Twenty-one days ago, in what proved to be an extremely intense and very fast labour and delivery (two hours start to finish), I went from being the mom of one little girl to a mom of two. It was only 21 days ago, but in some ways it feels like a lifetime. Fiona Rose has been the ideal second child. She sleeps better than her older sister ever did (or does). She rarely cries. And, so far (and I say this knowing that things change very quickly with newborns!) she’s the type of baby all first-time moms long for…but few get.
In just 21 days I feel like we’ve accomplished a lot. I am now the proud owner of a huge double stroller. I’ve figured out how to breast-feed using one arm while getting my 3-year-old a snack at the same time. I’ve done more loads of laundry than I probably ever did in an entire year when it was just my husband and me. I’ve designed and ordered ‘thank you cards.’ I’ve entertained relatives and friends. I've taken much-needed time to care for my postpartum ‘war wounds.’ Worked out a pick-up, drop-off, and entertainment schedule for my toddler that relies heavily on the help of my mom and husband. Taken a bunch of long walks. Made a few (very few!) meals. Sent some work emails. Followed up with clients. Had one actual meeting. Got halfway through a number of posts for this blog. Fought off (with the help of antibiotics) mastitis. Bought myself a new pair of (non-maternity!) yoga pants. And, spent hours and hours just staring at and falling in love with our new baby girl. All of this in just 21 days. Which has gotten me thinking…
In her second week of life, I bundled Fiona up and walked around the corner to get my eyebrows waxed. I figured if I was going to have bags under my eyes, I might as well have well-shaped eyebrows to help offset them. While I was lying on the table, the lady doing my wax expressed her shock that I was already out of the house with my newborn. In her native Korea, she told me, new moms and babies must stay inside for 21 days. She told me that during this postpartum period, the mother is well taken care of by family members and treated as though she’s a recovering patient. Neither the mom nor the baby is supposed to be exposed to cold, and thus they don’t consume cold beverages or foods, or leave the warmth of the house for three weeks.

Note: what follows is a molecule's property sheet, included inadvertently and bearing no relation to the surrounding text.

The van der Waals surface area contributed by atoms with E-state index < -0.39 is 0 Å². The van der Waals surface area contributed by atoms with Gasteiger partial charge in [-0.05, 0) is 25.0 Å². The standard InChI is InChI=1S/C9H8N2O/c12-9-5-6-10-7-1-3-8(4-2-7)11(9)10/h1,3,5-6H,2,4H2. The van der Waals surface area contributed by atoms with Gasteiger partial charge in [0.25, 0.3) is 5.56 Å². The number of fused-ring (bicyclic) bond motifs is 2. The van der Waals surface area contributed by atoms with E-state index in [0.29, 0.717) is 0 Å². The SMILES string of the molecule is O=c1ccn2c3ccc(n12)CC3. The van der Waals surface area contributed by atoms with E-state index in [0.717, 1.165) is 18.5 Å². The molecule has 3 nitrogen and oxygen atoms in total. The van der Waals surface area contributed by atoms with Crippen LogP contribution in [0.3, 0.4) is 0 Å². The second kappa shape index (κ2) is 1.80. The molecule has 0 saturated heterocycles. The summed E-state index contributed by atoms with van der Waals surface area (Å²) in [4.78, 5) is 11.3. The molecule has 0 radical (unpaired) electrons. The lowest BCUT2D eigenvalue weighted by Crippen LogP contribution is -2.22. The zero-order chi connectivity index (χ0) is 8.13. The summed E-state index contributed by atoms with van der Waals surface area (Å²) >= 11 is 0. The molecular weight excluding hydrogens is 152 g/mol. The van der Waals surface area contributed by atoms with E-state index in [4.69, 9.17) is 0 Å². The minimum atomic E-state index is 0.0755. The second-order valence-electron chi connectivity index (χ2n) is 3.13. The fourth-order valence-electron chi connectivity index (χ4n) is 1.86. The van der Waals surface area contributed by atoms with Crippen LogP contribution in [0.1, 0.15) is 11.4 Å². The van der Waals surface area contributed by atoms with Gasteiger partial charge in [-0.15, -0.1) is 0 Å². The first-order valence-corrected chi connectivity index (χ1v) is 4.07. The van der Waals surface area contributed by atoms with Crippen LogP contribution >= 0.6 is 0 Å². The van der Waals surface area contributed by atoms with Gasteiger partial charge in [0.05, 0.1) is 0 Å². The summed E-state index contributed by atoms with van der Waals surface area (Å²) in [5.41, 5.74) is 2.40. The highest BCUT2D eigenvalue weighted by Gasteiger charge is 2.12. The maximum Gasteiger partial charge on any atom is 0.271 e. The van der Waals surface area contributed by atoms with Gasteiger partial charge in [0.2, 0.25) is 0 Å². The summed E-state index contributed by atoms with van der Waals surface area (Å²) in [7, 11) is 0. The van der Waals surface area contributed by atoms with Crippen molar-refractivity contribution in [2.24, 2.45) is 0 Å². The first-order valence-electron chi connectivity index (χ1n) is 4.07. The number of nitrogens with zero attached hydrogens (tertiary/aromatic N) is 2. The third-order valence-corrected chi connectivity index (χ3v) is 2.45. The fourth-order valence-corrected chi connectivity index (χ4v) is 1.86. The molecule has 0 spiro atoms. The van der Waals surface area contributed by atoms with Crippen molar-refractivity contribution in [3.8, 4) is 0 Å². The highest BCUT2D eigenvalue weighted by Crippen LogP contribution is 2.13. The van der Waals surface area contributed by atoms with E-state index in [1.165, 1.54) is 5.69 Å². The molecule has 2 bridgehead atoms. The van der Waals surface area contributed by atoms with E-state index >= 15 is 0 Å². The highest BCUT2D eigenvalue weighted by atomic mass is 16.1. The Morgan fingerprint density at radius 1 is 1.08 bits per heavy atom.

And there I was getting my eyebrows waxed. My baby bundled up, but already out being pushed around on a windy spring day. My first reaction was of guilt: Oy, what a bad mother I must be. And, my second reaction was of disbelief: What an old fashioned, crazy tradition to still be following.
But, when you think about it, this practice—while seemingly impractical—is kind of lovely. Imagine taking 21 days to just relax and focus on self-care (and baby care) after giving birth? Here I was already immersed in my old routine while busily carving out a new one for my family…when I could have been tucked into bed, covered in blankets, while my mom or mother-in-law took care of me, cooked for me, and kept me warm.
Maybe it’s us Western women who are the crazy ones. Maybe it was me who was missing out.
What do you think? How long did you spend recuperating before you were back on your feet after having a baby? Do you think I did things too quickly this time around?
Either way…it’s been 21 days and there’s no turning back now!